Some so-called "opponents" of net neutrality, like Thompson, aren't actually opponents of the concept at all – or so they claim. It's the particulars of the 2015 Obama legislation that they take exception to. According to Thompson, writing on his blog Stratechery,  "I am absolutely in favor of net neutrality... The question at hand, though, is what is the best way to achieve net neutrality? To believe that Chairman Pai is right is not to be against net neutrality; rather, it is to believe that the FCC’s 2015 approach was mistaken." In his post "PRO-NEUTRALITY, ANTI-TITLE II," Thompson goes on to argue that what he sees as the heavy handedness and lack of vision of the Obama administration's 2015 decision have forestalled innovation and created unforeseen issues in their attempt at treating the internet as a public utility. He sees little reason to interfere with or regulate a system that had gone unchecked for decades (according to his line of thinking) in a manner that could restrict unknown futures for the internet. Thompson and others like him also believe that small ISPs don't stand a chance of succeeding under the current system, and that large, established ISPs have every incentive to support regulations because they give them continued control of the market.

    For his part, FCC Chairman Ajit Pai promises the 2017 repeal will be good for consumers: “We are helping consumers and promoting competition. Broadband providers will have more incentive to build networks, especially to underserved areas.” But supporters of net neutrality disagree.

  • Others Ask If Consumers Will Face Shake-Downs From ISPs And Wonder If Internet Will Be The New Cable
    Photo: Credo Action / Wikimedia Commons / CC-BY-2.0

    Others Ask If Consumers Will Face Shake-Downs From ISPs And Wonder If Internet Will Be The New Cable

    Consumers already hate their internet service providers. In fact, according to a 2017 survey by the American Customer Satisfaction Survey, of the 43 industries they asked about, ISPs tied for last place in customer satisfaction. And the repeal of net neutrality could make things even worse – this is the major argument of proponents of net neutrality. As Anna G. Eshoo, the Congresswoman representing Silicon Valley argued in a December 2017 USA Today opinion piece, the new rules mean that ISPs could charge consumers even more to access certain content. Just like consumers have to pay extra for premium cable channels, in the future, ISPs could potentially charge an extra $4.99 for the "Twitter-Facebook" package in one hypothetical scenario. Or maybe consumers will have to cough up an extra $9.99 to stream videos.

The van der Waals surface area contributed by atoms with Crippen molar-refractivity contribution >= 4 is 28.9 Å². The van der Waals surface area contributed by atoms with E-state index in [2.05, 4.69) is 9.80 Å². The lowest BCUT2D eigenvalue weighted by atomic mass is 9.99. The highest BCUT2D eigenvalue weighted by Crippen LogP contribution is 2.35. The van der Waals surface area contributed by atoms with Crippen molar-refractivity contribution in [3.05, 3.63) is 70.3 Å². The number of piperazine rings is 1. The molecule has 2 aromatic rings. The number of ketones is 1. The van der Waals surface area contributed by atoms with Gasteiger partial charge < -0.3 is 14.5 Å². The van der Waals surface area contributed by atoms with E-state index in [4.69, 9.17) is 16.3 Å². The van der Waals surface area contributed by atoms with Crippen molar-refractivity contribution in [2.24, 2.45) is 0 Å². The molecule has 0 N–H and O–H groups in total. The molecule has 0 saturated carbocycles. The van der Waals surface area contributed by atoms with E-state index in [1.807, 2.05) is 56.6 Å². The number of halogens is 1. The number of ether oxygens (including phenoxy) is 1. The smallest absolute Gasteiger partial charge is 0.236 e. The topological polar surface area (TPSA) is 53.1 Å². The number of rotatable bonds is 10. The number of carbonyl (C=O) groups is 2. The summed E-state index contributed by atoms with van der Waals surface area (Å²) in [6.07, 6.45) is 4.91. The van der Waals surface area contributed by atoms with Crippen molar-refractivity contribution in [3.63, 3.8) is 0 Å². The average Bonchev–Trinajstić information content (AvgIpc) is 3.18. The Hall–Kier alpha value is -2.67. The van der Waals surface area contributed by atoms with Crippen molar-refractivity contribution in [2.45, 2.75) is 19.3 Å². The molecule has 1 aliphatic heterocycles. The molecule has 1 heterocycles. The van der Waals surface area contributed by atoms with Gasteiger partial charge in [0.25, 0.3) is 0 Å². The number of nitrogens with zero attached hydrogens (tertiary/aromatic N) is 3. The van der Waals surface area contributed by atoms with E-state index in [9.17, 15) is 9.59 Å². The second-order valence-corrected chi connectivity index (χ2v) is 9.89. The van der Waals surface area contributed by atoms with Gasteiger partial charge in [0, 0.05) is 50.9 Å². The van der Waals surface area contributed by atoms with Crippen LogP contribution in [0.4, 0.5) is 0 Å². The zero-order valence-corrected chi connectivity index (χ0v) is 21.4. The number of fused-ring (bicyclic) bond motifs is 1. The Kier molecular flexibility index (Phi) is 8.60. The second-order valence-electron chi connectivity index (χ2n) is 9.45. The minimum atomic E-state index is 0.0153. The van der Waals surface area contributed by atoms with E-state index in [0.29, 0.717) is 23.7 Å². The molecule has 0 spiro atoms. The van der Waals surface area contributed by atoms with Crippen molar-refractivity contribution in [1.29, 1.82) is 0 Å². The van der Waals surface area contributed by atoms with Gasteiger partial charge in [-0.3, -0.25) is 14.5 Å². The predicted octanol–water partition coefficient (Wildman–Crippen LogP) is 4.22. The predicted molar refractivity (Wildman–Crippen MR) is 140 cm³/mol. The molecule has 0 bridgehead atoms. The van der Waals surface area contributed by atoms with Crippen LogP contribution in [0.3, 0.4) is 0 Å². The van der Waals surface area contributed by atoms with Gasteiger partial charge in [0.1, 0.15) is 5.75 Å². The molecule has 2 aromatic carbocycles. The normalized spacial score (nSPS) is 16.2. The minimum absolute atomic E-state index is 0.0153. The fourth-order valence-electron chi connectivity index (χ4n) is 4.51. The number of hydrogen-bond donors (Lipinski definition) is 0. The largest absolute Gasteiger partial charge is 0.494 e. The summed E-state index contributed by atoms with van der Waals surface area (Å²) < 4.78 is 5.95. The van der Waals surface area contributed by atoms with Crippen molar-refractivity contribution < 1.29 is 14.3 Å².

The same could happen on the other end: ISPs could increasingly charge content generators fees to get fast speeds. In fact, it's already happening under the name "peering connections," where massive content generators like Google, Facebook, and Netflix pair with ISPs to have dedicated computer servers to ensure strong connections. 

    In a post-net neutrality era, a major concern is that ISPs will prioritize paid content over everything else. That could make it much harder for small companies to reach consumers – and for consumers to access content not produced by major corporations.

  • Another Major Argument For Net Neutrality Is That It Protects Free Speech, Which Is Why The UN Declared Internet Access A Human Right In 2011
    Photo: United Nations / Wikimedia Commons / Public Domain

    Another Major Argument For Net Neutrality Is That It Protects Free Speech, Which Is Why The UN Declared Internet Access A Human Right In 2011

    Proponents of net neutrality, like the ACLU, argue that the government regulations that keep the internet open and free to all have an inestimable benefit: the protection of free speech. In 2011, a United Nations report said that removing internet access is a human rights violation. The report was specifically aimed at governments that cut off internet access, particularly for political dissidents. The argument linked internet access to freedom of speech, since the internet is a major avenue for expression.

    In 2016, the UN strengthened the claim by adding internet access to Article 19 of the Universal Declaration of Human Rights. While the UN's declaration doesn't specifically apply to net neutrality, organizations like Human Rights Watch have argued that repealing net neutrality will limit people's freedom of expression and access to information.

  • Fast Lanes And Tolls On The Internet Could Hurt Small Businesses And Consumers

    We're all familiar with fast lanes and tolls on highways – but what does it mean for the internet? Supporters of net neutrality argue that the repeal will make it harder for small businesses, startups, and consumers to have their voices heard on the internet. The reason: telecoms can now charge companies extra to receive premium speeds and high quality service.

    In the new post-net neutrality world, this means companies can pay extra for faster speeds. This is often called "paid prioritization," and it means that corporations could pay ISPs so that their content gets prioritized. In November of 2017, Comcast, the largest home internet provider in the US, dropped paid prioritization from their pledge not to throttle, block, or create fast lanes. Many read this as a hint that Comcast might be open to creating fast lanes and tolls for the companies that can afford it.